1997 Israeli helicopter disaster

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1997 Israeli helicopter disaster
An IDF/AF CH-53 Ysur 2000 similar to the aircraft that collided
Accident summary
Date February 4, 1997 (1997-02-04)
Summary Mid-air collision
Site She'ar Yashuv in northern Israel
Coordinates: 33°13′20″N 35°38′28″E / 33.22222°N 35.64111°E / 33.22222; 35.64111
Total fatalities 73
Total survivors 0
First aircraft
Type Sikorsky S-65C-3 Yas'ur 2000
Operator Israeli Air Force
Registration 357
Fatalities 37
Survivors 0
Second aircraft
Type Sikorsky S-65C-3 Yas'ur 2000
Operator Israeli Air Force
Registration 903
Fatalities 36
Survivors 0
Monument for the 73 soldiers killed in the collision.

The 1997 Israeli helicopter disaster occurred on 4 February 1997. 73 Israel Defense Forces soldiers were killed when two Sikorsky S-65C-3 Yas'ur 2000 helicopters, 357 and 903, collided over She'ar Yashuv in northern Israel. The helicopters were supposed to have crossed the border into Israel's "security zone" in Lebanon, but were hovering while waiting for official clearance to go. Previously Israel had moved troops by ground, but this policy was changed as the threat of roadside bombs from Hezbollah increased.[1]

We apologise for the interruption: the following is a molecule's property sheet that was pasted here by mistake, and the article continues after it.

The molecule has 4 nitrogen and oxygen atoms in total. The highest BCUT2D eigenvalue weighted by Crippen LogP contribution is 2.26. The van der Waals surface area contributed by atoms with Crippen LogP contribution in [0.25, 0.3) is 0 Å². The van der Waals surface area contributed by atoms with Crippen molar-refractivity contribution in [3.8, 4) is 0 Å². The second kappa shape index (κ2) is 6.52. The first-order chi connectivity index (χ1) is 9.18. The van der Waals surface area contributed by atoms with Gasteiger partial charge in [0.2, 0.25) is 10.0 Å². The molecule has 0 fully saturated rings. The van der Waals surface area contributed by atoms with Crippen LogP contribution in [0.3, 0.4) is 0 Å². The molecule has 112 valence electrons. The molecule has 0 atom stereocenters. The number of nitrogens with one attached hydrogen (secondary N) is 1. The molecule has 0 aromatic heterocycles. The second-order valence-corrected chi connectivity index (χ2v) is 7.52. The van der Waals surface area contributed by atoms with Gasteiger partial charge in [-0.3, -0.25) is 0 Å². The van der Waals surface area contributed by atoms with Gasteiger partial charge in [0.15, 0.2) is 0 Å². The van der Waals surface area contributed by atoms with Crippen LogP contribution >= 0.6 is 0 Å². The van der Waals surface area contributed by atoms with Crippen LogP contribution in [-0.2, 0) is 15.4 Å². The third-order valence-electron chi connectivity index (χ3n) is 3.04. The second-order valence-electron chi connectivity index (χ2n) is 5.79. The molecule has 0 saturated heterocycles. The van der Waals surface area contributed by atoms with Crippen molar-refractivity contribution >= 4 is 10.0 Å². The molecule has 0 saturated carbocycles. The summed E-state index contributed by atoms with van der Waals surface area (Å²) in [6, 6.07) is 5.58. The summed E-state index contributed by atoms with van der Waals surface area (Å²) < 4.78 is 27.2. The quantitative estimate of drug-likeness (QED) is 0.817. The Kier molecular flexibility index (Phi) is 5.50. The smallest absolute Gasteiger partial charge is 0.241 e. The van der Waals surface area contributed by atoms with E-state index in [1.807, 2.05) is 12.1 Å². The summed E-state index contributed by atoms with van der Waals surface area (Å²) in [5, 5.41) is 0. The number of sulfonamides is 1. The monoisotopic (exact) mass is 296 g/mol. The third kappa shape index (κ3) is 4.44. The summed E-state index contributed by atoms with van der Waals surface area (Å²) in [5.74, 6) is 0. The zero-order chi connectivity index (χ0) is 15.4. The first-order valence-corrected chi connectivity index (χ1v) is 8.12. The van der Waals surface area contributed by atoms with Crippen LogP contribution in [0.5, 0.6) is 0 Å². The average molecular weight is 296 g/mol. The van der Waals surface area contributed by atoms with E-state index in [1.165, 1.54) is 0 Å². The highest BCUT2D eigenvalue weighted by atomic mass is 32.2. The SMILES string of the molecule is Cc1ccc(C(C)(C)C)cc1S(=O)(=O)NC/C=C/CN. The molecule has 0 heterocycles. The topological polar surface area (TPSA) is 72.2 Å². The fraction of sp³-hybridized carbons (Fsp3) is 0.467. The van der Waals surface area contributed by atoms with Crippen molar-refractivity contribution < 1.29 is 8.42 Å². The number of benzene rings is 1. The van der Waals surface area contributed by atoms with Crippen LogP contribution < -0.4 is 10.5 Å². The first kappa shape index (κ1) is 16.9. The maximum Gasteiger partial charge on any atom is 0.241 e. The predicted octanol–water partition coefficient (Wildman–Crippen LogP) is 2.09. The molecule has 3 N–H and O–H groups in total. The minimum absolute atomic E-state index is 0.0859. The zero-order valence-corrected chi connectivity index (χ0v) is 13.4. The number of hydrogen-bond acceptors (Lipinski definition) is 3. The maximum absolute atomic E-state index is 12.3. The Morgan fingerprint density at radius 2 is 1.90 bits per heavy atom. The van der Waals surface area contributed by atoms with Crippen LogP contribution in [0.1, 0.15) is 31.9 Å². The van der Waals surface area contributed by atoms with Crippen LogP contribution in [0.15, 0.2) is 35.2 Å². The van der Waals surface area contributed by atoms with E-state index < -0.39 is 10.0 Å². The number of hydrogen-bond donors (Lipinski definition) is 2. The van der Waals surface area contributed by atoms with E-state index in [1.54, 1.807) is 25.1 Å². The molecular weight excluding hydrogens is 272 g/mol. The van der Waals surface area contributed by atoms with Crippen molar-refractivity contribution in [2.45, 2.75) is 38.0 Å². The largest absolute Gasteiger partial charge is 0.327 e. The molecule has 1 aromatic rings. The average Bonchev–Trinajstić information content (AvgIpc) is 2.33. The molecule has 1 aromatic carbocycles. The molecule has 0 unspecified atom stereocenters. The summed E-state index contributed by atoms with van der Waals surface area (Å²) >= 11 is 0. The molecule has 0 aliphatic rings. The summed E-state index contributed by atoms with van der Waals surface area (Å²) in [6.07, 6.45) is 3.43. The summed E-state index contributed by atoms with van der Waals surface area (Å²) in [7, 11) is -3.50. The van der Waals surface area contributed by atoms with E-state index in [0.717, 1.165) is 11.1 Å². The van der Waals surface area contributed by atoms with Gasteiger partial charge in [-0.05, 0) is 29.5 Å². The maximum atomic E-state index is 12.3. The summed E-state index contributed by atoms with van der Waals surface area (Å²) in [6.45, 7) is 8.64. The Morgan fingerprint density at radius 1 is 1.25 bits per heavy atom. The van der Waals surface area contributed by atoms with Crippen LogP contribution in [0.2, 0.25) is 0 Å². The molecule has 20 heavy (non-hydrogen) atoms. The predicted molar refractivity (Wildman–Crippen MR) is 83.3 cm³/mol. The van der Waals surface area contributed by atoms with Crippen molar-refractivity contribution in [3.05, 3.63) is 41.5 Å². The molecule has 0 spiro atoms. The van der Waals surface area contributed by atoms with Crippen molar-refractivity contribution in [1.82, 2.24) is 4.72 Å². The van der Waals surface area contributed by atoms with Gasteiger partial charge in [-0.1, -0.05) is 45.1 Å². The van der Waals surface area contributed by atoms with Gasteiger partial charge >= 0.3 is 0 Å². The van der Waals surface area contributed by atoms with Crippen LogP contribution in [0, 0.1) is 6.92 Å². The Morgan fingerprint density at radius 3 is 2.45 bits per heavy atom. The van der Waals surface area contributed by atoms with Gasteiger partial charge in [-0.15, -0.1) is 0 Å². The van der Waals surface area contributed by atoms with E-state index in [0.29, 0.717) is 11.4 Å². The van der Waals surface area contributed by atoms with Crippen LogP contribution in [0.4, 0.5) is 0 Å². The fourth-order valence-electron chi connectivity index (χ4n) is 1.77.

Bodies were brought to the Reading Funeral Home in North Tel Aviv, where identifications were made.

The crash brought about widespread national grieving. Thursday, 6 February, was declared an official day of mourning, and Prime Minister Benjamin Netanyahu and President Ezer Weizman attended funerals and visited the grieving families. In addition, thousands of Israelis went to pray at the Western Wall and assemblies were held at schools nationwide.

A commission headed by David Ivry was set up to investigate the cause of the collision, the deadliest air disaster in Israeli history. The committee finished its investigation in mid-April of the same year. It had been unable to find the definite cause of the mid-air collision, noting that the pilots appeared in good health and that no external causes could be found.

In 2013, there was a controversy over children using the memorial to the crash as a swimming pool.[2]

See also[edit]

References[edit]

  1. ^ Eisenberg, Laura Zittrain (September 1997). "Israel's Lebanon Policy". Middle East Review of International Affairs 1 (3). Retrieved 2011-02-23. 
  2. ^ Morag, Gilad (31 July 2013). "Parents of helicopter disaster victims: Our children spat on". Ynet. Retrieved 31 July 2013. 

External links[edit]